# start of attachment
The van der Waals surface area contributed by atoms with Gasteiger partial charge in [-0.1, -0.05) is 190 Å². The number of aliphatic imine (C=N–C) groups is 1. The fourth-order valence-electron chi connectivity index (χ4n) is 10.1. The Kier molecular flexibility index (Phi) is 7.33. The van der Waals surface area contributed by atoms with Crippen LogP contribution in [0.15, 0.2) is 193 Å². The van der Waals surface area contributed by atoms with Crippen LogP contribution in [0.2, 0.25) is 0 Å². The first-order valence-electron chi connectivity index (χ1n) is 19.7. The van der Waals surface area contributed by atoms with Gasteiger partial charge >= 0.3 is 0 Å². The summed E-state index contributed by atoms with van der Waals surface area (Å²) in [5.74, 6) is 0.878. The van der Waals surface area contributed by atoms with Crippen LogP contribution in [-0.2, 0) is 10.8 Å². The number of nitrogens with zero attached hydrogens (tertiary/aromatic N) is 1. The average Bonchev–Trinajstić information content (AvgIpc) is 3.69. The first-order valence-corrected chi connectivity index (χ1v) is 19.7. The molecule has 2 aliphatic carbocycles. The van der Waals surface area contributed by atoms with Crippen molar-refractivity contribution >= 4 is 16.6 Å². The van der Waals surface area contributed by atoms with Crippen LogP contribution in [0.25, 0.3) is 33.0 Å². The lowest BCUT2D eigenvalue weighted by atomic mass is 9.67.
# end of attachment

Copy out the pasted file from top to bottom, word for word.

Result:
The van der Waals surface area contributed by atoms with Gasteiger partial charge in [-0.1, -0.05) is 190 Å². The number of aliphatic imine (C=N–C) groups is 1. The fourth-order valence-electron chi connectivity index (χ4n) is 10.1. The Kier molecular flexibility index (Phi) is 7.33. The van der Waals surface area contributed by atoms with Crippen LogP contribution in [0.15, 0.2) is 193 Å². The van der Waals surface area contributed by atoms with Crippen LogP contribution in [0.2, 0.25) is 0 Å². The first-order valence-electron chi connectivity index (χ1n) is 19.7. The van der Waals surface area contributed by atoms with Gasteiger partial charge >= 0.3 is 0 Å². The summed E-state index contributed by atoms with van der Waals surface area (Å²) in [5.74, 6) is 0.878. The van der Waals surface area contributed by atoms with Crippen LogP contribution in [-0.2, 0) is 10.8 Å². The number of nitrogens with zero attached hydrogens (tertiary/aromatic N) is 1. The average Bonchev–Trinajstić information content (AvgIpc) is 3.69. The first-order valence-corrected chi connectivity index (χ1v) is 19.7. The molecule has 2 aliphatic carbocycles. The van der Waals surface area contributed by atoms with Crippen molar-refractivity contribution >= 4 is 16.6 Å². The van der Waals surface area contributed by atoms with Crippen LogP contribution in [0.25, 0.3) is 33.0 Å². The lowest BCUT2D eigenvalue weighted by atomic mass is 9.67.